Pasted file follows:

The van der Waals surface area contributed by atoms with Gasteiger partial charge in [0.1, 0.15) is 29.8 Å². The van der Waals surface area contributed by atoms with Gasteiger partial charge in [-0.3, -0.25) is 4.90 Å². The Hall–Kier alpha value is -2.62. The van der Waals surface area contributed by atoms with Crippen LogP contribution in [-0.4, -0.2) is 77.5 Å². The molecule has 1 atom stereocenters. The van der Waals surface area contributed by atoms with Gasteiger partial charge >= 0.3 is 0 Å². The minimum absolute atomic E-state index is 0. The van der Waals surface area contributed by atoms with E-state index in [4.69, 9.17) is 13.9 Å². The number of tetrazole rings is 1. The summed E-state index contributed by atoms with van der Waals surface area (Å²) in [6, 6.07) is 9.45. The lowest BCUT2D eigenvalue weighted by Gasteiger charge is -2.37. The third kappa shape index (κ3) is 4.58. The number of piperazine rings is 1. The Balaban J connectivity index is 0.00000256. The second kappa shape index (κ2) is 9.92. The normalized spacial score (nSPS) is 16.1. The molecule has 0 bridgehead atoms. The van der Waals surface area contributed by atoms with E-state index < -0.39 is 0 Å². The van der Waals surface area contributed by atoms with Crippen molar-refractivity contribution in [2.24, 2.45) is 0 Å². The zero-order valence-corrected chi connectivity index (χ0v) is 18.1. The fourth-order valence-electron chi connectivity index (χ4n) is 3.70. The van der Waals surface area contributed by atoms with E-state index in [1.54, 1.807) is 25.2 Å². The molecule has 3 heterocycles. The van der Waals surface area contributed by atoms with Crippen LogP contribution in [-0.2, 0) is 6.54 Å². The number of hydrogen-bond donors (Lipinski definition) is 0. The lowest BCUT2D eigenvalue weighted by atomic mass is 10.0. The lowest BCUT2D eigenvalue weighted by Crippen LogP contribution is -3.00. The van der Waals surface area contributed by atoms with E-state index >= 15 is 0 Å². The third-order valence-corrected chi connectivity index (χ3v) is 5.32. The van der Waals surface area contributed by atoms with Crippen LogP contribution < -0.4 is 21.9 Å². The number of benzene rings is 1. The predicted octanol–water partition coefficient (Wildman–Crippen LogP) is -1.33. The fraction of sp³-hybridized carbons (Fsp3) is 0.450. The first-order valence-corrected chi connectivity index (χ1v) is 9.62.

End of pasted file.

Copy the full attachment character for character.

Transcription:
The van der Waals surface area contributed by atoms with Gasteiger partial charge in [0.1, 0.15) is 29.8 Å². The van der Waals surface area contributed by atoms with Gasteiger partial charge in [-0.3, -0.25) is 4.90 Å². The Hall–Kier alpha value is -2.62. The van der Waals surface area contributed by atoms with Crippen LogP contribution in [-0.4, -0.2) is 77.5 Å². The molecule has 1 atom stereocenters. The van der Waals surface area contributed by atoms with Gasteiger partial charge >= 0.3 is 0 Å². The minimum absolute atomic E-state index is 0. The van der Waals surface area contributed by atoms with E-state index in [4.69, 9.17) is 13.9 Å². The number of tetrazole rings is 1. The summed E-state index contributed by atoms with van der Waals surface area (Å²) in [6, 6.07) is 9.45. The lowest BCUT2D eigenvalue weighted by Gasteiger charge is -2.37. The third kappa shape index (κ3) is 4.58. The number of piperazine rings is 1. The Balaban J connectivity index is 0.00000256. The second kappa shape index (κ2) is 9.92. The normalized spacial score (nSPS) is 16.1. The molecule has 0 bridgehead atoms. The van der Waals surface area contributed by atoms with E-state index < -0.39 is 0 Å². The van der Waals surface area contributed by atoms with Crippen molar-refractivity contribution in [2.24, 2.45) is 0 Å². The zero-order valence-corrected chi connectivity index (χ0v) is 18.1. The fourth-order valence-electron chi connectivity index (χ4n) is 3.70. The van der Waals surface area contributed by atoms with E-state index in [1.54, 1.807) is 25.2 Å². The molecule has 3 heterocycles. The van der Waals surface area contributed by atoms with Crippen LogP contribution in [-0.2, 0) is 6.54 Å². The number of hydrogen-bond donors (Lipinski definition) is 0. The lowest BCUT2D eigenvalue weighted by atomic mass is 10.0. The lowest BCUT2D eigenvalue weighted by Crippen LogP contribution is -3.00. The van der Waals surface area contributed by atoms with E-state index >= 15 is 0 Å². The third-order valence-corrected chi connectivity index (χ3v) is 5.32. The van der Waals surface area contributed by atoms with Crippen LogP contribution < -0.4 is 21.9 Å². The number of benzene rings is 1. The predicted octanol–water partition coefficient (Wildman–Crippen LogP) is -1.33. The fraction of sp³-hybridized carbons (Fsp3) is 0.450. The first-order valence-corrected chi connectivity index (χ1v) is 9.62.